Beam lattice materials can be characterized by a periodic microstructure realizing a geometrically regular pattern of elementary cells. Within this framework, governing the free and forced wave propagation by means of spectral design techniques and/or energy dissipation mechanisms is a major issue of theoretical interest with applications in aerospace, chemical, naval, biomedical engineering. The first part of the Thesis addresses the free propagation of Bloch waves in non-dissipative microstructured cellular materials. Focus is on the alternative formulations suited to describe the wave propagation in the bidimensional infinite material domain, according to the classic canons of linear solid or structural mechanics. Adopting the centrosymmetric tetrachiral cell as prototypical periodic topology, the frequency dispersion spectrum is obtained by applying the Floquet-Bloch theory. The dispersion spectrum resulting from a synthetic Lagrangian beam lattice formulation is compared with its counterpart derived from different continuous models (high-fidelity first-order heterogeneous and equivalent homogenized micropolar continua). Asymptotic perturbation-based approximations and numerical spectral solutions are compared and cross-validated. Adopting the low-frequency band gaps of the dispersion spectrum as functional targets, parametric analyses are carried out to highlight the descriptive limits of the synthetic models and to explore the enlarged parameter space described by high-fidelity models. The microstructural design or tuning of the mechanical properties of the cellular microstructure is employed to successfully verify the wave filtering functionality of the tetrachiral material. Alternatively, band gaps in the material spectrum can be opened at target center frequencies by using metamaterials with inertial resonators. Based on these motivations, in the second part of the Thesis, a general dynamic formulation is presented for determining the dispersion properties of viscoelastic metamaterials, equipped with local dissipative resonators. The linear mechanism of local resonance is realized by tuning periodic auxiliary masses, viscoelastically coupled with the beam lattice microstructure. As peculiar aspect, the viscoelastic coupling is derived by a mechanical formulation based on the Boltzmann superposition integral, whose kernel is approximated by a Prony series. Consequently, the free propagation of damped Bloch waves is governed by a linear homogeneous system of integro-differential equations of motion. Therefore, differential equations of motion with frequency-dependent coefficients are obtained by applying the bilateral Laplace transform. The corresponding complex-valued branches characterizing the dispersion spectrum are determined and parametrically analyzed. Particularly, the spectra corresponding to Taylor series approximations of the equation coefficients are investigated. The standard dynamic equations with linear viscous damping are recovered at the first order approximation. Increasing approximation orders determine non-negligible spectral effects, including the occurrence of pure damping spectral branches. Finally, the forced response to harmonic single frequency external forces in the frequency and the time domains is investigated. The response in the time domain is obtained by applying the inverse bilateral Laplace transform. The metamaterial responses to non-resonant, resonant and quasi-resonant external forces are compared and discussed from a qualitative and quantitative viewpoint.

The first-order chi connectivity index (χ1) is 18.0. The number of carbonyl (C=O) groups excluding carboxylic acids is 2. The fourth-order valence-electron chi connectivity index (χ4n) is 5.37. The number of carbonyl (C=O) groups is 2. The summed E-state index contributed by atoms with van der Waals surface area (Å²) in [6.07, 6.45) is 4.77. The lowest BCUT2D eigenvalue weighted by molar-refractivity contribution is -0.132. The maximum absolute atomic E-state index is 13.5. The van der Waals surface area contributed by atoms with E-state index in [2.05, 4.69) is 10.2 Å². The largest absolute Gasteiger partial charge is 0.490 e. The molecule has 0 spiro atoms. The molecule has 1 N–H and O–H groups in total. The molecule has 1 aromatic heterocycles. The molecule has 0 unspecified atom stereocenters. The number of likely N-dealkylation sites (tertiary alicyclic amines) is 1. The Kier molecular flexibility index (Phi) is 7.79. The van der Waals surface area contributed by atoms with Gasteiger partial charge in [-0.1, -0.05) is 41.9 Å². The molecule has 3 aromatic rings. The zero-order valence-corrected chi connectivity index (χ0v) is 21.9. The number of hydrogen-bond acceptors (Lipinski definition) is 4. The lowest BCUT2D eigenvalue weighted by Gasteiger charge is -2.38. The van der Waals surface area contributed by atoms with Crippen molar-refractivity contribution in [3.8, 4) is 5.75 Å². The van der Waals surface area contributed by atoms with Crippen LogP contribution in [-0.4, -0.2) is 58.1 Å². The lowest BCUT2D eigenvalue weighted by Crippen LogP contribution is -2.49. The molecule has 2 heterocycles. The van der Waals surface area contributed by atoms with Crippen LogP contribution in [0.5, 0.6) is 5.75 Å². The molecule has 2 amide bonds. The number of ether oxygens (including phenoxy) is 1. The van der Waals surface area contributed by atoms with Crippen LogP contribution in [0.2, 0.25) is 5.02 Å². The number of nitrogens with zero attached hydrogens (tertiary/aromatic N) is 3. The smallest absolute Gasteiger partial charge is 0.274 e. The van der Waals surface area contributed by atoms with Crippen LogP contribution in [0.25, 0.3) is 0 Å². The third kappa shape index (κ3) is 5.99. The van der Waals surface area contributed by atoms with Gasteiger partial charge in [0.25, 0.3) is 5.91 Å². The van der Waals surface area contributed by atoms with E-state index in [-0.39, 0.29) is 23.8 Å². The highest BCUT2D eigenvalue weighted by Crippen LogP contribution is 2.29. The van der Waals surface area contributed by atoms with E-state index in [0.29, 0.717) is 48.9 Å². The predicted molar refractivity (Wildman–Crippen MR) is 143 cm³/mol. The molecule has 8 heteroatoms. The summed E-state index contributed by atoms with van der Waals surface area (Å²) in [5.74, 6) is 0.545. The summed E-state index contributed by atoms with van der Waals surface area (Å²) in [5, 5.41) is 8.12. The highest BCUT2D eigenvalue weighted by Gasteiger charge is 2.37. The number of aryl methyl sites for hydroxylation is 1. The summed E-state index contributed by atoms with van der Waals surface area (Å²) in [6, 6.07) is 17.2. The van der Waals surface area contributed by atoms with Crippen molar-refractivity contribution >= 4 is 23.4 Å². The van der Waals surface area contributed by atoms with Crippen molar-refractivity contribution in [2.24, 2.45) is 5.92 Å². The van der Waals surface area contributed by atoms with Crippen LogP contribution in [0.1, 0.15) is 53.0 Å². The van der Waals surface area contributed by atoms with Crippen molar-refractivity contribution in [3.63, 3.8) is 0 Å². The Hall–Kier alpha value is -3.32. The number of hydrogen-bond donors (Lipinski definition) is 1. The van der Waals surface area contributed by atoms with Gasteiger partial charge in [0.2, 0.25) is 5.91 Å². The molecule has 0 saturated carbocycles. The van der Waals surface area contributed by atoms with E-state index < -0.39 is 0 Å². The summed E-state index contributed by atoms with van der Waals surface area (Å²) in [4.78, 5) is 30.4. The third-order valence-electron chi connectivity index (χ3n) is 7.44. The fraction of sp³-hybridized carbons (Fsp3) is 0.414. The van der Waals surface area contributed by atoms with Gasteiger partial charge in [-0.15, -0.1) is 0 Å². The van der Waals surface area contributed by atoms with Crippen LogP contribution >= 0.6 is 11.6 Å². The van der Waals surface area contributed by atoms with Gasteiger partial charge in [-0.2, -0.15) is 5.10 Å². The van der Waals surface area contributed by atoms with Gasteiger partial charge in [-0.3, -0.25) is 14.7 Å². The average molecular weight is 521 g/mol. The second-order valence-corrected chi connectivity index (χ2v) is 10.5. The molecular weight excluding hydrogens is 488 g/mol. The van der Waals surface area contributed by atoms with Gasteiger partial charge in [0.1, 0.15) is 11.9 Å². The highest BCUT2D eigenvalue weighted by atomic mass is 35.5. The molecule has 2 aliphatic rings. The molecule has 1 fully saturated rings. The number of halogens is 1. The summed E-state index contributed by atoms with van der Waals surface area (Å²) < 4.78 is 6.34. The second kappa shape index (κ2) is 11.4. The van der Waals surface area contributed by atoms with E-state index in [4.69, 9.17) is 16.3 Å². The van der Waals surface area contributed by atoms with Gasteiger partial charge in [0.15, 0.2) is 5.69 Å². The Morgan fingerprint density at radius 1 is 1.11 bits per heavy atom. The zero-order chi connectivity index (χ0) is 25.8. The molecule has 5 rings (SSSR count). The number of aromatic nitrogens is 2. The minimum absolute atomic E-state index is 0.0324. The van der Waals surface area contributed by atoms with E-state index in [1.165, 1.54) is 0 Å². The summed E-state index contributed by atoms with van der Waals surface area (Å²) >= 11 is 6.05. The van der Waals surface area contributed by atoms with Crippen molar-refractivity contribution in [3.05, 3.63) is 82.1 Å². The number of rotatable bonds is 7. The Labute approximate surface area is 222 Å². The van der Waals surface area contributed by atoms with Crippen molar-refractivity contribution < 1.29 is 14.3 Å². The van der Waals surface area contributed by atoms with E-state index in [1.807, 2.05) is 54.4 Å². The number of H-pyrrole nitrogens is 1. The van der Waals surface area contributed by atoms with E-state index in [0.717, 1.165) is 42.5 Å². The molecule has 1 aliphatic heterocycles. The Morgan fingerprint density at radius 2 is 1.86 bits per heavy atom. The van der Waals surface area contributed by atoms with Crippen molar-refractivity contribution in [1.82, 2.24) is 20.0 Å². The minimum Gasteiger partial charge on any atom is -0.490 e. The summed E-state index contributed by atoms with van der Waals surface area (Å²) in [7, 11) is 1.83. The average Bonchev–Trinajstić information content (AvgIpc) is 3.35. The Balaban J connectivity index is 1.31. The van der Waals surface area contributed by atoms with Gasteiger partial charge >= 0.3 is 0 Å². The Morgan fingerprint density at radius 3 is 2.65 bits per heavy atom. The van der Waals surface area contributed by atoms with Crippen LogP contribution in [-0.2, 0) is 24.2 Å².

|Titolo della tesi:||Free and forced propagation of Bloch waves in viscoelastic beam lattices|
|Data di discussione:||24-apr-2020|
|Appare nelle tipologie:||Tesi di dottorato|